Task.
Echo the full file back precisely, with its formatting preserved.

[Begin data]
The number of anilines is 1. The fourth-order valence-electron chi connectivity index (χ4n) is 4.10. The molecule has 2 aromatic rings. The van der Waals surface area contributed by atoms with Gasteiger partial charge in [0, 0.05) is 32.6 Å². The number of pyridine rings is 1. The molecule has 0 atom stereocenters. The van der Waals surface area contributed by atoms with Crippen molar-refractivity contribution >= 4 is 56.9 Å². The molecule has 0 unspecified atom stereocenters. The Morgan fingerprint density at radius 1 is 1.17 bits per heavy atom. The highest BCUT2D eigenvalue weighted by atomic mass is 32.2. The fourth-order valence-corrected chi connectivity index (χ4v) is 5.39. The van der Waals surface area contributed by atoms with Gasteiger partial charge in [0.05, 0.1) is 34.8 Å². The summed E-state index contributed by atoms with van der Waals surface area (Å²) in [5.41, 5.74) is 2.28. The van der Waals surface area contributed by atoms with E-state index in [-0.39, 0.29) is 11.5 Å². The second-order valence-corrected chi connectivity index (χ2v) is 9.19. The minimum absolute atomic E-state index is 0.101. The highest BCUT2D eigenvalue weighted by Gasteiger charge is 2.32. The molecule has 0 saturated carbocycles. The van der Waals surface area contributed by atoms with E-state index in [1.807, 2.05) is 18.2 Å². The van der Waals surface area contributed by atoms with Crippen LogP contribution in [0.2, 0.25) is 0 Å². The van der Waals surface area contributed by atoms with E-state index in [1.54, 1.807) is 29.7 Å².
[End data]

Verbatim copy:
The number of anilines is 1. The fourth-order valence-electron chi connectivity index (χ4n) is 4.10. The molecule has 2 aromatic rings. The van der Waals surface area contributed by atoms with Gasteiger partial charge in [0, 0.05) is 32.6 Å². The number of pyridine rings is 1. The molecule has 0 atom stereocenters. The van der Waals surface area contributed by atoms with Crippen molar-refractivity contribution >= 4 is 56.9 Å². The molecule has 0 unspecified atom stereocenters. The Morgan fingerprint density at radius 1 is 1.17 bits per heavy atom. The highest BCUT2D eigenvalue weighted by atomic mass is 32.2. The fourth-order valence-corrected chi connectivity index (χ4v) is 5.39. The van der Waals surface area contributed by atoms with Gasteiger partial charge in [0.05, 0.1) is 34.8 Å². The summed E-state index contributed by atoms with van der Waals surface area (Å²) in [5.41, 5.74) is 2.28. The van der Waals surface area contributed by atoms with E-state index in [-0.39, 0.29) is 11.5 Å². The second-order valence-corrected chi connectivity index (χ2v) is 9.19. The minimum absolute atomic E-state index is 0.101. The highest BCUT2D eigenvalue weighted by Gasteiger charge is 2.32. The molecule has 0 saturated carbocycles. The van der Waals surface area contributed by atoms with E-state index in [1.807, 2.05) is 18.2 Å². The van der Waals surface area contributed by atoms with Crippen LogP contribution in [0.2, 0.25) is 0 Å². The van der Waals surface area contributed by atoms with E-state index in [1.54, 1.807) is 29.7 Å².